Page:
Q    Just to follow up on that, Ari, how much time should the Congress -- will the White House, and should the public allow to pass in the current economic distress that's being felt before thinking that perhaps some additional measure beyond what the President has proposed or different from what the President has proposed should be attempted?

     MR. FLEISCHER:  The best advice of the economists, private sector and public sector, even taking into account rising unemployment has been that the economy is projected to come back late this year and into next.

     Q    Well, Ari, the text plan that did pass was originally touted as an insurance policy, itself.  So what's wrong with another insurance policy like the capital gains tax cut?

     MR. FLEISCHER:  Because the President is satisfied at this time that this insurance policy will work.

     Q    So you're not worried that by supporting a capital gains tax cut that it would feed charges that the tax plan of the Bush administration is friendly to the wealthy and so forth?

     MR. FLEISCHER:  No, and actually, the President is open-minded on the question of a capital gains tax cut.

     Q    Yet, he President appears to be closed-minded to the idea of spending any money from the Social Security surplus.  Why would he do that if he believes in the stimulative effect of a tax cut if there are many economists who believe that you can stimulate the economy similarly with spending?

     MR. FLEISCHER:  Because that money was paid into Social Security by workers, and it was promised by the government to be held for Social Security, and the President thinks that promise should be kept, and his budgets keep the promise, he's dedicated to keeping the promise, and the promise will be kept unless Congress overspends.

     Q    Does this have any impact at all on your projections -- this, and slower-than-expected economic growth in the most recent figures?  Does it change in any way the projections that the administration had over the next year or two?  And did officials here anticipate that unemployment would reach this level, or is this a surprise?

     MR. FLEISCHER:  Unemployment, as you know, is a lagging economic indicator.  In private markets there was talk for the last several months that the unemployment rate, they were surprised the unemployment rate did not inch up.  But from President Bush's point of view, whether the unemployment rate is 4.5 percent or 4.9 percent, any one American who loses a job has 100 percent unemployment.  And that's why his focus will remain, like a laser beam, on growth, on improving the economy.  And that way the government and the country can enjoy surpluses bigger than the second largest, which we currently enjoy, and as well as giving a stimulative effect to the economy.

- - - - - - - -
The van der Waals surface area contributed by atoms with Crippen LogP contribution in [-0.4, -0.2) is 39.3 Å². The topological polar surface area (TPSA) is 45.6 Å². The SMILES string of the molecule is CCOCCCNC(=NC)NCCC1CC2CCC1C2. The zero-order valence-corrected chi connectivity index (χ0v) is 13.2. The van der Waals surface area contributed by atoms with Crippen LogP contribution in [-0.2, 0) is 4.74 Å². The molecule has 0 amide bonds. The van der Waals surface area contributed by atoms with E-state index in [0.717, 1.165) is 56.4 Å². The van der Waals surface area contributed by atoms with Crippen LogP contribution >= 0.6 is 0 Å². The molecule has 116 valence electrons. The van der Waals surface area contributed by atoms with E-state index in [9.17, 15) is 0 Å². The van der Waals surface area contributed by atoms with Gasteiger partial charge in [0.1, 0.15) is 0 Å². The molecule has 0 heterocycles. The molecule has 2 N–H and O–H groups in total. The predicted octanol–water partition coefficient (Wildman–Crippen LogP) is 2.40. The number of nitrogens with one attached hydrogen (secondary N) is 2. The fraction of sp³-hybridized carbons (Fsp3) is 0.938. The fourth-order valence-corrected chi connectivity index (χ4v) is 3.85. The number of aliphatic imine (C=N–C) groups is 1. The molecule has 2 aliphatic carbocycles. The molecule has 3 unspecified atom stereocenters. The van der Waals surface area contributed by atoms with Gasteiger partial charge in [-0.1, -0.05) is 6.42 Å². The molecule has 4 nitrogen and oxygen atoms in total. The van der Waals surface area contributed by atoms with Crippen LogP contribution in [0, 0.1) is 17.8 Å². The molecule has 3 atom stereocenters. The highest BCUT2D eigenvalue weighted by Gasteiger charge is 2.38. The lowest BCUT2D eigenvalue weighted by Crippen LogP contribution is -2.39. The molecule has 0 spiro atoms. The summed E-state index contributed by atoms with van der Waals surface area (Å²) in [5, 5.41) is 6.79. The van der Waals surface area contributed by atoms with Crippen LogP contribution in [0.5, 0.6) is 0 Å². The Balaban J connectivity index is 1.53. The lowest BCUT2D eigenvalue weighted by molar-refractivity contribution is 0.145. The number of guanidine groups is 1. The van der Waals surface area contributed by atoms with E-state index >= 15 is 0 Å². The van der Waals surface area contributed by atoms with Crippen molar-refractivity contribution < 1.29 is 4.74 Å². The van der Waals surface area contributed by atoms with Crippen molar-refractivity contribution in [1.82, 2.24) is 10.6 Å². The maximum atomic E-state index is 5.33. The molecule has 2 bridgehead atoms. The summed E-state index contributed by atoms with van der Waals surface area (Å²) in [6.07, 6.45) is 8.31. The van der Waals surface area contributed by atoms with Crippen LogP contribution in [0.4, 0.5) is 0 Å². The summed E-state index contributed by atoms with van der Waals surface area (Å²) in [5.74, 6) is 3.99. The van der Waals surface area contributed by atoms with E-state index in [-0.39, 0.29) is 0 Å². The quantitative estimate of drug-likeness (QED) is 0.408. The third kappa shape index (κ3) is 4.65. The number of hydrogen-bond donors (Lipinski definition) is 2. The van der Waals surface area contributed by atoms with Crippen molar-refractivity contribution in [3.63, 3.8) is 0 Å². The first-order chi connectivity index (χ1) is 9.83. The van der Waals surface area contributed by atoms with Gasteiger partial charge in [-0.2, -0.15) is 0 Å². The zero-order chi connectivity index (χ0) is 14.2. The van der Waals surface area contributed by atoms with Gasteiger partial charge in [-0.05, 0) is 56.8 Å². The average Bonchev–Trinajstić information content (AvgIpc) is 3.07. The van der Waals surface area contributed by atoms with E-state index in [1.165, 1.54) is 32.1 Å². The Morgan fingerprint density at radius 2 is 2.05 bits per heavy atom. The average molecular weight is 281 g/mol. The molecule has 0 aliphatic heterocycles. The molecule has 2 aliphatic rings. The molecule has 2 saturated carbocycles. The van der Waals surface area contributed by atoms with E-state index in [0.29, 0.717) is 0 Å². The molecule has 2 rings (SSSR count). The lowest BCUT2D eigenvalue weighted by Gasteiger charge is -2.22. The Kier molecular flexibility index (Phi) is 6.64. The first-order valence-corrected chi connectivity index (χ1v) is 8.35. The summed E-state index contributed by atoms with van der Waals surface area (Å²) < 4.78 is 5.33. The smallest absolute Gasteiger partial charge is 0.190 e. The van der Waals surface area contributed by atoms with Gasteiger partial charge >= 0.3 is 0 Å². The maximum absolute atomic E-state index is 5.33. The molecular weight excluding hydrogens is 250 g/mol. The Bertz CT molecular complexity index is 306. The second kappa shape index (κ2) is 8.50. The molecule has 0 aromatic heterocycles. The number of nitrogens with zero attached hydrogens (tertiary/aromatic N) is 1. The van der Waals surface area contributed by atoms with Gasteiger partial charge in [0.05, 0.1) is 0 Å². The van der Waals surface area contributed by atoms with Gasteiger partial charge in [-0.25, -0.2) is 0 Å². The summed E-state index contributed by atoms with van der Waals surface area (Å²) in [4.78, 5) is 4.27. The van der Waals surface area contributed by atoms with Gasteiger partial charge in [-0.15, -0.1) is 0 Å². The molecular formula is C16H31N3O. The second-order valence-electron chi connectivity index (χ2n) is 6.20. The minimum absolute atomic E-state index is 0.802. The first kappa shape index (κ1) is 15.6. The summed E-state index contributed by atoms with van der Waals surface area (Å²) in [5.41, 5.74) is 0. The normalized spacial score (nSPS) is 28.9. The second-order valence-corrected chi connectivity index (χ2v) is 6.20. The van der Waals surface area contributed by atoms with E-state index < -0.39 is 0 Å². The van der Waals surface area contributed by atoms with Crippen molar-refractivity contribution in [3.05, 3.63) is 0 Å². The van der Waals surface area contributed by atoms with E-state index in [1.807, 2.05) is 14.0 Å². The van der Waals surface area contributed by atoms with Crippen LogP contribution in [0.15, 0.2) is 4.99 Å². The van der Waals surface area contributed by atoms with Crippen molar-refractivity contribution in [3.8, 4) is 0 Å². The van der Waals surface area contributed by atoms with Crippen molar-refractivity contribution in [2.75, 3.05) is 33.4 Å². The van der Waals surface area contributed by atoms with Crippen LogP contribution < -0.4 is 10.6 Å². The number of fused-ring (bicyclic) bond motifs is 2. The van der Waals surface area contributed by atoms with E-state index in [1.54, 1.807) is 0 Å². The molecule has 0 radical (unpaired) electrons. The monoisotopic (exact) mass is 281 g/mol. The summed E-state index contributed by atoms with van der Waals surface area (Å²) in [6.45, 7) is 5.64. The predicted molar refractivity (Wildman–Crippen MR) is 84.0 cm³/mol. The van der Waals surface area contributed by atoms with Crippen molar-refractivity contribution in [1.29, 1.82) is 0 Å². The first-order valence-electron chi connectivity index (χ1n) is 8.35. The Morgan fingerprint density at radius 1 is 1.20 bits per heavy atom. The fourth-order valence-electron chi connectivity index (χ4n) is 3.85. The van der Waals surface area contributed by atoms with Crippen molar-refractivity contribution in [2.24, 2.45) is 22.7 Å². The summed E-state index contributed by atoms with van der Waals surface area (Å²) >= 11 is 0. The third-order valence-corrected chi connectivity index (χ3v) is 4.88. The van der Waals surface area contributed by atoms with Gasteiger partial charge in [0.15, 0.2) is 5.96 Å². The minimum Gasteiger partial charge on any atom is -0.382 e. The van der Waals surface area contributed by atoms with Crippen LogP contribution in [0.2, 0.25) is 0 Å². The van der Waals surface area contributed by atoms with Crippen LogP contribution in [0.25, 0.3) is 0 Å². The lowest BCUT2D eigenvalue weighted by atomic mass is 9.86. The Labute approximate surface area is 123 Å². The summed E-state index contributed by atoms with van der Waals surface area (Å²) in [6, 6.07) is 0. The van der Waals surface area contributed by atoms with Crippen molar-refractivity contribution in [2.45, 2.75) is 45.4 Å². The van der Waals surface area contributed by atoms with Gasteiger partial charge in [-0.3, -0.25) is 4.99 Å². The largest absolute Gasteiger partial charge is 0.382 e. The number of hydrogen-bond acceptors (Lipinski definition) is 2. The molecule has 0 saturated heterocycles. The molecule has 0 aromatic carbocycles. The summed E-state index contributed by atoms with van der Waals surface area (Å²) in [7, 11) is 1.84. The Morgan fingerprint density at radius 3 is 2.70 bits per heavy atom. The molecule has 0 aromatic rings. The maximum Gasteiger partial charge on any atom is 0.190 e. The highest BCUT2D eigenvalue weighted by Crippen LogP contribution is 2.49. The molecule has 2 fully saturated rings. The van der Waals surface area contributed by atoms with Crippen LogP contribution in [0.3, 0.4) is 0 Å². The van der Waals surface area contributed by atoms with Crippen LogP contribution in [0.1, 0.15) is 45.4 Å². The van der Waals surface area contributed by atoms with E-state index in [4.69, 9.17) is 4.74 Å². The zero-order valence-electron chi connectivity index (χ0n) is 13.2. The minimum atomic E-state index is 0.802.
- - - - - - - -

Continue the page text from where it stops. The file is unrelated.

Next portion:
Q    I understand that he feels the pain of anyone who's unemployed, but what I was asking really was whether or not your economic advisors anticipated this and, if not, does it change any of the projections you had?

     MR. FLEISCHER:  Actually, if you recall, I believe Mr. Lindsey gave an interview sometime in the spring or early summer in which he did indicate that he projected a rise in unemployment.

     Q    And was that included in your projection?

     MR. FLEISCHER:  That is clearly included in the projections for the mid-session review.

     Q    Ari, would you respond to this ruling about the discount cards and what the administration --

     MR. FLEISCHER:  Do you want to stay on that topic, or do you want me to come to that?  Did you have something on that?

     Q    I have a follow on the unemployment, actually.

     MR. FLEISCHER:  Go ahead.  And then, Paula, I think you're on that topic and then, David, I'll be happy to take that.

     Q    Thank you, Ari.  The President, yesterday, called migration, linked that to an employment issue.  He said it's an employment issue.  He said there are employers who can't find people to work.  I'm wondering whether the new unemployment numbers make it more difficult to sell that line politically?

     MR. FLEISCHER:  It does not change the President's belief and the principle belief that America must be a nation that welcomes people, and that we need to welcome people, and that we need to welcome people in a manner that is legal, safe and humane.

     Q    Ari, when the House Minority Leader came out after meeting with the President, he invited the President to either come forward with a new budget or with some new budget ideas, because he said the current budget basically does not accurately reflect current or future economic conditions.  Would the White House entertain doing anything at all in terms of modifying its budget?

     And, also, I just need to clarify what you said this morning in terms of how you define a surplus, because regardless of how you define a surplus, don't the appropriators have to base their requests for spending on the budget resolution?  And if things like the military come outside of that budget resolution, don't you have to abide by the pay-go rule, which means that you've got to find a way to pay for it?

     MR. FLEISCHER:  Okay, on the first question, I don't think it should surprise anybody that the people who voted against the budget would like the President to submit a new budget.  They had their best shot, they voted, and they lost.  There was a bipartisan majority that supported the budget, that passed the budget, and allowed the budget to be signed into law.  So the President stands with the bipartisan majority that expressed its will and passed the budget.

     On the technical question of pay-go, the rules are simple.  It's defined by the Gramm-Rudman-Hollings Emergency Deficit Reduction Act, which dates back to the '80s, at a time when there were deficits.  Now we're in an era where there are surpluses.  We have the second largest, as I've indicated.  It's projected to be even larger next year and into the out-years as far as the eye can see.  The economic changes, the slowdown has not changed that long-term outlook.

     To answer your technical question, under that law, any time there are two consecutive quarters of less than 1 percent growth, it affects such issues as sequesters, it affects such issues as the caps that are placed on spending.

     Q    Reaction to this ruling on the discount cards and what the administration would do next?

     MR. FLEISCHER:  Well, the President is disappointed by this stay.  The President is dedicated to getting senior citizens prescription drugs and prescriptio